Suicide: Let's talk about it #4 - Why words matter

10 July 2019

Talking about suicide can be difficult. Rachel explains the effect some words may have and what language we should try to use instead.


Breaking the silence is an important step in challenging the taboo and guiding people who experience suicidal thoughts to the most appropriate support services.

Mental health charities like Mind, Rethink and Samaritans, as well as public figures including Stephen Fry, Professor Green and Sadiq Khan have urged individuals and organisations to consider the language they use when talking about suicide.

Avoid "commit", "confess", "admit" when talking about suicide and mental health

Using words such as "commit", "confess" and "admit" may associate a feeling of guilt to suicide. It is important to remember that suicide is not a crime and people should not be made to feel guilty for having suicidal thoughts.

It is more appropriate to use terms such as "died by/of suicide", "revealed / disclosed they had suicidal thoughts", "took their own life".

Avoid language of "success" and "failure"

We should seek to avoid language that glorifies suicide or suggests that ending one’s life is an achievement. Words such as "successful", "unsuccessful","completed" or "failed" following an event in which someone has tried to take their life should be omitted.

Avoid speculation, blame and gossip

The reasons why someone may decide to take their life can be complex and private. It can often be unhelpful to speculate about the situation, particularly as doing so may hurt those closest to the person who has died. This is particularly true of discussion that attributes selfishness or weakness to the person who has died or blame to the people close to them.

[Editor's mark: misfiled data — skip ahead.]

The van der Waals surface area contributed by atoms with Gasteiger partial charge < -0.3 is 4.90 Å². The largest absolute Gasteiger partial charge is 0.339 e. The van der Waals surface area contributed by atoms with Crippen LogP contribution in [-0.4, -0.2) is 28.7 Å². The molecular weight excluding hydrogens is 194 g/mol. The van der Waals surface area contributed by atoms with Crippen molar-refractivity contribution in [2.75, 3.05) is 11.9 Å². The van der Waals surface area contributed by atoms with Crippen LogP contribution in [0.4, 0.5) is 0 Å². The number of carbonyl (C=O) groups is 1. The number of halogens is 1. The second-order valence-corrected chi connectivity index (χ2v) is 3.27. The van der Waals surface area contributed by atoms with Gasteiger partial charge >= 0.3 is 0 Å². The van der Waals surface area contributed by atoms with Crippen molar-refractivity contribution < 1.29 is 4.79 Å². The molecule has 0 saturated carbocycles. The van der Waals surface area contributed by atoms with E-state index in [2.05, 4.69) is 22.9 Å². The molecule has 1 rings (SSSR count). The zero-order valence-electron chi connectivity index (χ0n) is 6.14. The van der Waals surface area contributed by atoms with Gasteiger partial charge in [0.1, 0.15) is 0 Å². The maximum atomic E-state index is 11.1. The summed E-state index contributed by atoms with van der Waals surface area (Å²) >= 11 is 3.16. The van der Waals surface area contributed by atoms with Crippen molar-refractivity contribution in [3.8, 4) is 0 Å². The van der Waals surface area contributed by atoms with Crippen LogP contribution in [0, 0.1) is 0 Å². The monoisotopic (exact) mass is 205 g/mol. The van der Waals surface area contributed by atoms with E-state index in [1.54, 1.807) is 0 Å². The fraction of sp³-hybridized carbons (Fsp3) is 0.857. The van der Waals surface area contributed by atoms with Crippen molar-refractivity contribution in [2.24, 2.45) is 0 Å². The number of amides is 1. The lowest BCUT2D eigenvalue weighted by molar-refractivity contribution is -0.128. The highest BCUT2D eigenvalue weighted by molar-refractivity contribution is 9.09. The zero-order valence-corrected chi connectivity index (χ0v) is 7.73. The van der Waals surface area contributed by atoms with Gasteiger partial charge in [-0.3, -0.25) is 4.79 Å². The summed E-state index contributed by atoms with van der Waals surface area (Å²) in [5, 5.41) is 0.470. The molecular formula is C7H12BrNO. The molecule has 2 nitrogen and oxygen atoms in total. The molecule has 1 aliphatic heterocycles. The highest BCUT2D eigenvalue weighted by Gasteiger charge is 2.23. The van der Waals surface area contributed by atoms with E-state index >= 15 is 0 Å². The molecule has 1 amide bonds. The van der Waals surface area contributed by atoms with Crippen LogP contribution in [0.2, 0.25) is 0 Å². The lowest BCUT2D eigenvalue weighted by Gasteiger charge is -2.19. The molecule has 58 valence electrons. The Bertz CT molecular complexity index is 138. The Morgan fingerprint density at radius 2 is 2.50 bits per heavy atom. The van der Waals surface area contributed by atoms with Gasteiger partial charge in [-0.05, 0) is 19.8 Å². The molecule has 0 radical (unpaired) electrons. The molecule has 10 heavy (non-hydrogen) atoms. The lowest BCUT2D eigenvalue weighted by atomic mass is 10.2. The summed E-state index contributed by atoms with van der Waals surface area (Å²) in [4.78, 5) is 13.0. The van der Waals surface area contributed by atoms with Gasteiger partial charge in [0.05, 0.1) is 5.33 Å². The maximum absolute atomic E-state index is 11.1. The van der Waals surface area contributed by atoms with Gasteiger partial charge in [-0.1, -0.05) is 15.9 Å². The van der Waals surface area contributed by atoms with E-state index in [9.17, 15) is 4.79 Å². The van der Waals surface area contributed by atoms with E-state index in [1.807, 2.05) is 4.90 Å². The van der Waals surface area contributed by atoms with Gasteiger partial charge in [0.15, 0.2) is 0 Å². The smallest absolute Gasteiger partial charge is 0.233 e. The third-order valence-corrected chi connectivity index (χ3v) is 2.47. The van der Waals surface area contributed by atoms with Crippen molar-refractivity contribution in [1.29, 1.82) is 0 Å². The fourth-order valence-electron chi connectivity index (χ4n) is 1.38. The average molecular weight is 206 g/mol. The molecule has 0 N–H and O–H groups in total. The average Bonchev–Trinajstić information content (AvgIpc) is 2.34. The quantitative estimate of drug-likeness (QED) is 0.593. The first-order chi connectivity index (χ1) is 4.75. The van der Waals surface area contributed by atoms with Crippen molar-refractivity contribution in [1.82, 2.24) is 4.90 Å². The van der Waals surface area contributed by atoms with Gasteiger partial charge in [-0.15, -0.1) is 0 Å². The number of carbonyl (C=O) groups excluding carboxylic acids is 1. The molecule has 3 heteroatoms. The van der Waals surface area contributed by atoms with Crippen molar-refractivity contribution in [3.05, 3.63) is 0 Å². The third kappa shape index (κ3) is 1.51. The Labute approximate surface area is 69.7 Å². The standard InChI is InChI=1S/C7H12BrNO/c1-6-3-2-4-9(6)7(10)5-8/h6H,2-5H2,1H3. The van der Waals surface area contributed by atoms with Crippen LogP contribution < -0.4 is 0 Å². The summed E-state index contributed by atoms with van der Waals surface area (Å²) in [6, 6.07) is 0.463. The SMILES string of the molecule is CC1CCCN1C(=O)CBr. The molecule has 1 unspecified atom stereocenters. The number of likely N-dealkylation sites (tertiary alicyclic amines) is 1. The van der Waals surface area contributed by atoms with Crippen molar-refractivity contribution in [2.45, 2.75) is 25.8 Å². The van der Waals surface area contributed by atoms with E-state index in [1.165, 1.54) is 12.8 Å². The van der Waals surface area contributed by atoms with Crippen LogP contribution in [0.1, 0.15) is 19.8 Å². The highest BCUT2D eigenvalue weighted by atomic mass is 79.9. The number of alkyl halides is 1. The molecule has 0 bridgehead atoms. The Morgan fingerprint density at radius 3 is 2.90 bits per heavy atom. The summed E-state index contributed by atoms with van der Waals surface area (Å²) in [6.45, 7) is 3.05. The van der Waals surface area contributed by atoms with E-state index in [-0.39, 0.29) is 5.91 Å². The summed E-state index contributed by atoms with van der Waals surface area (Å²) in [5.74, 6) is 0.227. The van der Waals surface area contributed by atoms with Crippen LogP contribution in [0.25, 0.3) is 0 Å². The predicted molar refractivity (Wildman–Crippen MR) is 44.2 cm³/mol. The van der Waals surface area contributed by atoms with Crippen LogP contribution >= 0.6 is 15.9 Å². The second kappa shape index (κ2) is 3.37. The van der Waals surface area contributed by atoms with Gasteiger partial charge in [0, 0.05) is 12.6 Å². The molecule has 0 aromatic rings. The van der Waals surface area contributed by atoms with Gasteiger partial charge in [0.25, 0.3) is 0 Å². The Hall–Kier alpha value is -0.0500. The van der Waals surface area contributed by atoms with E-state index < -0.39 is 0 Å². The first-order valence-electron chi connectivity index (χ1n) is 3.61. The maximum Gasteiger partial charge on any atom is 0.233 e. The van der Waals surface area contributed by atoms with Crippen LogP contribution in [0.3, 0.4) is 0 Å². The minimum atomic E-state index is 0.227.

Suicide in the media

Suicide has been more widely presented, both in documentaries and in drama.  Research suggests that the way suicide is presented by the media can affect subsequent suicide rates (Niederkrotenthaler et al 2018).

Samaritans have published guidelines for the media, which help journalists reporting on factual suicides, to avoid adding to the trauma suffered by those near to a person who has died or inadvertently encouraging suicide.

These guidelines may be found on the Samaritans website.

How you can help

You can help change the way we talk about suicide by:

  • understanding the myths and reality of suicide and how you can support someone considering taking their life
  • considering the language you use to talk about suicide
  • gently challenging others who use stigmatising language such as "commit suicide" if you feel it is appropriate to do so
  • sending the Samaritans guidelines to journalists and organisations who use outdated or unhelpful language when talking about suicide

Further resources